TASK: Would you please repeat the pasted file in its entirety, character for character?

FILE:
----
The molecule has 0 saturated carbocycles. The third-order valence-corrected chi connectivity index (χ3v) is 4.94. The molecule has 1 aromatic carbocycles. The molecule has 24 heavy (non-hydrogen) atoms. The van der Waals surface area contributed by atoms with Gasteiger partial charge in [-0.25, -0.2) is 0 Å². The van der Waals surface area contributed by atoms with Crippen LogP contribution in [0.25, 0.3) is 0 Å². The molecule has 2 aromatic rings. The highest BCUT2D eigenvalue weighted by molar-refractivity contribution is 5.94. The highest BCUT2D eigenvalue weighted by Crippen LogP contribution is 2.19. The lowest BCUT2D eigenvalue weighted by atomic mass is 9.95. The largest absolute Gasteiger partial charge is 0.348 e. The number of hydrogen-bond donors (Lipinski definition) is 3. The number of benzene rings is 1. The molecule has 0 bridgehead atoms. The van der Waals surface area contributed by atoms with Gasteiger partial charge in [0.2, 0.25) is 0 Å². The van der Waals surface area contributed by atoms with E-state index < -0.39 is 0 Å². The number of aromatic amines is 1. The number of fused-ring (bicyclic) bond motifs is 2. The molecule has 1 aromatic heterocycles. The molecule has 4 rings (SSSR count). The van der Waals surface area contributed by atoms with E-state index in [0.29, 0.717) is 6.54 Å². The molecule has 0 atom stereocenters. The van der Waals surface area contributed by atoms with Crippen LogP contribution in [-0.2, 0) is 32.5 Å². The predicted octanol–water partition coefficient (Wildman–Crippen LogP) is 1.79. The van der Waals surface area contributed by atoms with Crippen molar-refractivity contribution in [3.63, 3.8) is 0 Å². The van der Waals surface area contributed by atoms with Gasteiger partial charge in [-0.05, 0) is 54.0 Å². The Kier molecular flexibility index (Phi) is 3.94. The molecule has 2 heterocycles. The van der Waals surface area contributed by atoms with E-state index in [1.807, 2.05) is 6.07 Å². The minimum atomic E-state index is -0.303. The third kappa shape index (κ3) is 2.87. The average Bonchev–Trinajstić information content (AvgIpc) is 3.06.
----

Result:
The molecule has 0 saturated carbocycles. The third-order valence-corrected chi connectivity index (χ3v) is 4.94. The molecule has 1 aromatic carbocycles. The molecule has 24 heavy (non-hydrogen) atoms. The van der Waals surface area contributed by atoms with Gasteiger partial charge in [-0.25, -0.2) is 0 Å². The van der Waals surface area contributed by atoms with Crippen LogP contribution in [0.25, 0.3) is 0 Å². The molecule has 2 aromatic rings. The highest BCUT2D eigenvalue weighted by molar-refractivity contribution is 5.94. The highest BCUT2D eigenvalue weighted by Crippen LogP contribution is 2.19. The lowest BCUT2D eigenvalue weighted by atomic mass is 9.95. The largest absolute Gasteiger partial charge is 0.348 e. The number of hydrogen-bond donors (Lipinski definition) is 3. The number of benzene rings is 1. The molecule has 0 bridgehead atoms. The van der Waals surface area contributed by atoms with Gasteiger partial charge in [0.2, 0.25) is 0 Å². The van der Waals surface area contributed by atoms with E-state index < -0.39 is 0 Å². The number of aromatic amines is 1. The number of fused-ring (bicyclic) bond motifs is 2. The molecule has 1 aromatic heterocycles. The molecule has 4 rings (SSSR count). The van der Waals surface area contributed by atoms with E-state index in [0.29, 0.717) is 6.54 Å². The molecule has 0 atom stereocenters. The van der Waals surface area contributed by atoms with Crippen LogP contribution in [-0.2, 0) is 32.5 Å². The predicted octanol–water partition coefficient (Wildman–Crippen LogP) is 1.79. The van der Waals surface area contributed by atoms with Crippen molar-refractivity contribution in [3.63, 3.8) is 0 Å². The van der Waals surface area contributed by atoms with Gasteiger partial charge in [-0.05, 0) is 54.0 Å². The Kier molecular flexibility index (Phi) is 3.94. The molecule has 2 heterocycles. The van der Waals surface area contributed by atoms with E-state index in [1.807, 2.05) is 6.07 Å². The minimum atomic E-state index is -0.303. The third kappa shape index (κ3) is 2.87. The average Bonchev–Trinajstić information content (AvgIpc) is 3.06.